What Is the Difference Between Hyperrealism and Photorealism Art?

What Is the Difference Between Hyperrealism and Photorealism Art?

What Is the Difference Between Hyperrealism and Photorealism Art?

Photorealism art was born from other kinds of arts such as pop art, which seeks to imitate a photograph in the essence of a painting. Ever since the invention of photography, many artists have wanted to replicate the accuracy of this through hand.

What Is the Difference Between Hyperrealism and Photorealism Art?

Photorealism is a variant of hyperrealism but it isn’t so radical in terms of artistic attitudes. This emergent art exists only to reflect a photographic image; if the landscape of the canvas is not a reflection of a photo then it is not photorealism. Also, the idea is to execute the greatest possible accuracy of details regarding the photograph itself, so the artist must be equipped with enormous technical precision and skills in terms of lighting and colors to create the synthesis of the image. Then, it must not be hard to see a difference between the photograph and the canvas.

In other words, photorealistic painting cannot exist without photography. In this art, change and movement are stopped in time. The artists gather their information and images through the camera. Once the image is developed it is transferred systematically to the canvas, usually with the projection of a slide over the painting to avoid any difference between the two (the photograph and the painting).

On the other hand, hyperrealism encompasses photorealism and takes it by the hand. Hyperrealism is a genre of painting and sculpture in which the work resembles a photograph in high resolution; although it does not imply that it’s a copy of the photograph. It is an independent art style and movement that was born just in the 2000s and extends throughout the United States and Europe.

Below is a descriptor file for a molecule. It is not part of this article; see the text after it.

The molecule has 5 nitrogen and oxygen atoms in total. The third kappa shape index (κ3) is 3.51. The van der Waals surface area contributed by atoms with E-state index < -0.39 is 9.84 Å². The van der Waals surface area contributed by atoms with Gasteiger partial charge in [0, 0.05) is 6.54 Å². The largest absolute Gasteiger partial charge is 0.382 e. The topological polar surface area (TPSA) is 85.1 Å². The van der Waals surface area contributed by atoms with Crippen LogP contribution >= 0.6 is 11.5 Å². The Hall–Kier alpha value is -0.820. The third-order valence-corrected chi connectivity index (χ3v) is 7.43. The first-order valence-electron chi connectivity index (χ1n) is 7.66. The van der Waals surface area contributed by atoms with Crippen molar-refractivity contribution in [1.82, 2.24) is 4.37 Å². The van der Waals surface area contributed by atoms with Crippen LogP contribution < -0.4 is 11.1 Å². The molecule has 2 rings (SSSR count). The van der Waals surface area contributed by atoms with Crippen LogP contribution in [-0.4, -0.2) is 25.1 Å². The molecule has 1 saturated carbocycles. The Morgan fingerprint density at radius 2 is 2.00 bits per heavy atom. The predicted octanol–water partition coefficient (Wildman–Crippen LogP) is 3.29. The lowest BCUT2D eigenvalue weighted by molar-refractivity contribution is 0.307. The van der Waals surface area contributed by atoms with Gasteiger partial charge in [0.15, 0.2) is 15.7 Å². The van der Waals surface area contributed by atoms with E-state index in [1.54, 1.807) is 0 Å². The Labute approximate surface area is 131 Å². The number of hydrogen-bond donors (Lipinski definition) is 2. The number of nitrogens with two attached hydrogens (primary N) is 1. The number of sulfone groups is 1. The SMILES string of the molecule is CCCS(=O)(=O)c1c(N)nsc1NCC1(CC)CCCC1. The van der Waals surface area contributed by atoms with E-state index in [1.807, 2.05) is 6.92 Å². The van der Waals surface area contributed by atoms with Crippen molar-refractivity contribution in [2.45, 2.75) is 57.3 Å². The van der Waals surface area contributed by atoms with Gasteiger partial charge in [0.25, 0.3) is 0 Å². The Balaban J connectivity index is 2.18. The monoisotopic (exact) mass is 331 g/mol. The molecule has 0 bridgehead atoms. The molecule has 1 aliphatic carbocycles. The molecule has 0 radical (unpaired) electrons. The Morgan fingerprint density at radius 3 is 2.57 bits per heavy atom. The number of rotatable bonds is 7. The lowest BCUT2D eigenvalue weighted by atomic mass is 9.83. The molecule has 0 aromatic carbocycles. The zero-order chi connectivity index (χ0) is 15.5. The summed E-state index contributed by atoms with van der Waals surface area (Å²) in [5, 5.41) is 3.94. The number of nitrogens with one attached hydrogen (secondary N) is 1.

The hyperrealistic style focuses more on the details and the subject to be represented; the works are not exact copies of photographs or literal illustrations of a scene or landscape. Rather, it has other additional elements that highlight reality, transforming it into something worth seeing. It is possible to achieve in hyperrealism something resembling fantasy or distortion of reality, but represented with the most exquisite technique where the resemblance to reality is so strong that this fantastic part seems invisible to the human eye.

In addition, hyperrealism may reflect emotional content or content associated with social, cultural, political or other issues. This gives greater value to the work through a visual illusion.

An example of photorealism can be seen in the works of Ralf Goings, a Californian that highly relates to the photorealistic flowing by representing very detailed paintings of trucks, pick-up trucks, hamburgers shops and banks in the sunny state. And the work of Robert Cottingham specialized in urban scenarios showing an excellent realistic technique.

In terms of hyperrealism, we find works such as those by Jason Degraaf, who doesn’t specifically use photographs and specializes in representing light through forms and artifacts. Edward Hopper, who by using pop art, staged in his works the loneliness that hides the “American dream life”; or Pedro Campos, an Spanish painter whose work makes you doubt whether or not they are photographs, with content based on current consumerism.


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